1  255  1.1xxx  FFC00000hFFFFFFFFh  QNaN 
There are two types of NaNs (nonnumbers): The quiet NaNs known as QNaNs and the signalling NaNs known as SNaNs.
QNaN
The QNaN has the most significant fraction bit set and is a valid value to use in most floatingpoint instructions even though it is not a number. A QNaN is an unordered number due to not being a real floatingpoint value.
SNaN
The SNaN has the most significant fraction bit reset (clear) and typically signals an invalid exception when used with floatingpoint instructions. SNaN values are never generated by the result of a floatingpoint operation. They are only operands supplied by software algorithms. A SNaN is an unordered number due to not being a real floatingpoint value.
NaN
The NaN (Not A Number) is a number that is either a QNaN or SNaN.
Unordered
An unordered number is a number that is valid or a QNaN. (It is not SNaN.)
Ordered
An ordered number is a valid number that is not NaN ( neither QNaN nor SNaN).
Value  Hex  Sign Exp Sig. 

1.0  0xBF800000  1 7F 000000 
0.0  0x00000000  0 00 000000 
0.0000001  0x33D6BF95  0 67 56BF95 
1.0  0x3F800000  0 7F 000000 
2.0  0x40000000  0 80 000000 
3.0  0x40400000  0 80 800000 
4.0  0x40800000  0 81 000000 
Value  Hex 

1.0  0xBFF00000 00000000 
0.0  0x00000000 00000000 
1.0  0x3FF00000 00000000 
Value  Hex 

1.0  0xBFFF8000 00000000 
0.0  0x00000000 00000000 
1.0  0x3FFF8000 00000000 
The floatingpoint unit has eight data registers, {ST(0), ST(1), ST(2), ST(3), ST(4), ST(5), ST(6), ST(7)}, and Status, Control Word, Tag Word, IP, Data Pointer, and Op Code Registers.
Def.  Code  Bit  Description 

FPU_IE  00001h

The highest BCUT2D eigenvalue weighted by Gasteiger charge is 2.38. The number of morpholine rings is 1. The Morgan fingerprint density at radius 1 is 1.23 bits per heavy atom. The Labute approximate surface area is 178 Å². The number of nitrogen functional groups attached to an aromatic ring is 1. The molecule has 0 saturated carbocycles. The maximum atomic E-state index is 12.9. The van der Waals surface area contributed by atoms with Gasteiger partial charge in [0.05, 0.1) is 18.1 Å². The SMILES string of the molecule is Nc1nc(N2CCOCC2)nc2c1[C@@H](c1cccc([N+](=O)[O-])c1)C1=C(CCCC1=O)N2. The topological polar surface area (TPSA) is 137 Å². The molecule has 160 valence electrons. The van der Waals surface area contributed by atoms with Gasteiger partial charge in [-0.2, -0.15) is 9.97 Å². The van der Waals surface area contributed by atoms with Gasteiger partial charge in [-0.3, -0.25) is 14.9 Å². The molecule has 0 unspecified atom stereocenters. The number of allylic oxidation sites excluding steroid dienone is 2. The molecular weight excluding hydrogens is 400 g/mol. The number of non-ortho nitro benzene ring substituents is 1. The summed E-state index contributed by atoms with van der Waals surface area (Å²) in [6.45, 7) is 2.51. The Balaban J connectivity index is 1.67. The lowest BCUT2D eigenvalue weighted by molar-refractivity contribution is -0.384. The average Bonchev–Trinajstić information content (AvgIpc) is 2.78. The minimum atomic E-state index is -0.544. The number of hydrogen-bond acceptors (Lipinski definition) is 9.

Invalid operation (exception) 
FPU_DE  00002h  1  Denormalized operand (exception) 
FPU_ZE  00004h  2  Zero divide (exception) 
FPU_OE  00008h  3  Overflow (exception) 
FPU_UE  00010h  4  Underflow (exception) 
FPU_PE  00020h  5  Precision (exception) 
FPU_SF  00040h  6  Stack fault 
FPU_ES  00080h  7  Error summary status 
FPU_C0  00100h  8  (C0) Condition Code Bit#0 
FPU_C1  00200h  9  (C1) Condition Code Bit#1 
FPU_C2  00400h  10  (C2) Condition Code Bit#2 
1113  Top of stack pointer  
FPU_C3  04000h  14  (C3) Condition Code Bit#3 
FPU_B  08000h  15  FPU busy bit 
The FPU has condition code bits contained within the status register. These bits match 1:1 with the EFLAGS of the CPU. They can be copied to the AX register using the FSTSW AX instruction followed by a SAHF instruction to place them into the EFLAGS register.
A ? B  C3 (Zero)  C2 (Parity)  C1 (Oflow)  C0 (Carry) 

Unordered  x  x  x  1 
Def.  Code  Bit  Description 

FPU_IM  00001h 
 Invalid operation 
FPU_DM  00002h  1  Denormalized operand 
FPU_ZM  00004h  2  Zero divide 
FPU_OM  00008h  3  Overflow 
FPU_UM  00010h  4  Underflow 
FPU_PM  00020h  5  Precision 
FPU_PC  00300h  8,9  Precision control 
FPU_RC  00c00h  10,11  Rounding control 
FPU_X  01000h  12  Infinity control 
Now would be a good time to talk about FPU exceptions. The FPU uses exceptions for invalid operations in a manner similar to how the CPU uses exceptions.
Mnemonic  C/C++  Description 

#IA  Invalid arithmetic operation  
#IS  #IND  Stack overflow or underflow 
#D  #QNAN  Denormal/unnormal operand 
#O  _FPE_OVERFLOW Numerical overflow in result  
#P  Precision loss  
#U  _FPE_UNDERFLOW Numerical underflow in result  
#Z  #INF  _FPE_ZERODIVIDE Divide by zero 
Most of the single and doubleprecision floatingpoint functionality is covered by the C runtime math library, which can be accessed in the file: #include <math.h>.